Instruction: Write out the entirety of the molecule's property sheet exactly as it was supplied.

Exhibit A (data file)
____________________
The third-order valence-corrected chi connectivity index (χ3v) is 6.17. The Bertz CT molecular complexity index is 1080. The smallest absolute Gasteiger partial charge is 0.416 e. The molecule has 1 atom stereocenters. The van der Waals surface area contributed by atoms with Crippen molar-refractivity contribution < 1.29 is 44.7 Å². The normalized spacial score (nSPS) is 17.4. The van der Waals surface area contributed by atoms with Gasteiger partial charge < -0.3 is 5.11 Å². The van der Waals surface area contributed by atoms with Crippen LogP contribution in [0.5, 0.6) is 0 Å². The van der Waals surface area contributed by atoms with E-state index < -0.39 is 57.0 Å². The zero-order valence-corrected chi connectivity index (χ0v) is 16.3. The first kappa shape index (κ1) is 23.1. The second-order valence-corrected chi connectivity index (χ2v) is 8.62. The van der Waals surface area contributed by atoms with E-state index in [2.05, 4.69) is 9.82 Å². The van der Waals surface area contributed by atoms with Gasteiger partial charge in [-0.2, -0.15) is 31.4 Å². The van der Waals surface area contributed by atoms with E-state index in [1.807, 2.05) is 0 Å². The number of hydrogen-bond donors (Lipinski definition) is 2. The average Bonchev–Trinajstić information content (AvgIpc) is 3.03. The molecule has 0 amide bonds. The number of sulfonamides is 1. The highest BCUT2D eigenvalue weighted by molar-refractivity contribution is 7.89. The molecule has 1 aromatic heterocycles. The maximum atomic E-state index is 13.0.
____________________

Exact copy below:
The third-order valence-corrected chi connectivity index (χ3v) is 6.17. The Bertz CT molecular complexity index is 1080. The smallest absolute Gasteiger partial charge is 0.416 e. The molecule has 1 atom stereocenters. The van der Waals surface area contributed by atoms with Crippen molar-refractivity contribution < 1.29 is 44.7 Å². The normalized spacial score (nSPS) is 17.4. The van der Waals surface area contributed by atoms with Gasteiger partial charge < -0.3 is 5.11 Å². The van der Waals surface area contributed by atoms with Crippen LogP contribution in [0.5, 0.6) is 0 Å². The van der Waals surface area contributed by atoms with E-state index < -0.39 is 57.0 Å². The zero-order valence-corrected chi connectivity index (χ0v) is 16.3. The first kappa shape index (κ1) is 23.1. The second-order valence-corrected chi connectivity index (χ2v) is 8.62. The van der Waals surface area contributed by atoms with E-state index in [2.05, 4.69) is 9.82 Å². The van der Waals surface area contributed by atoms with Gasteiger partial charge in [-0.2, -0.15) is 31.4 Å². The van der Waals surface area contributed by atoms with E-state index in [1.807, 2.05) is 0 Å². The number of hydrogen-bond donors (Lipinski definition) is 2. The average Bonchev–Trinajstić information content (AvgIpc) is 3.03. The molecule has 0 amide bonds. The number of sulfonamides is 1. The highest BCUT2D eigenvalue weighted by molar-refractivity contribution is 7.89. The molecule has 1 aromatic heterocycles. The maximum atomic E-state index is 13.0.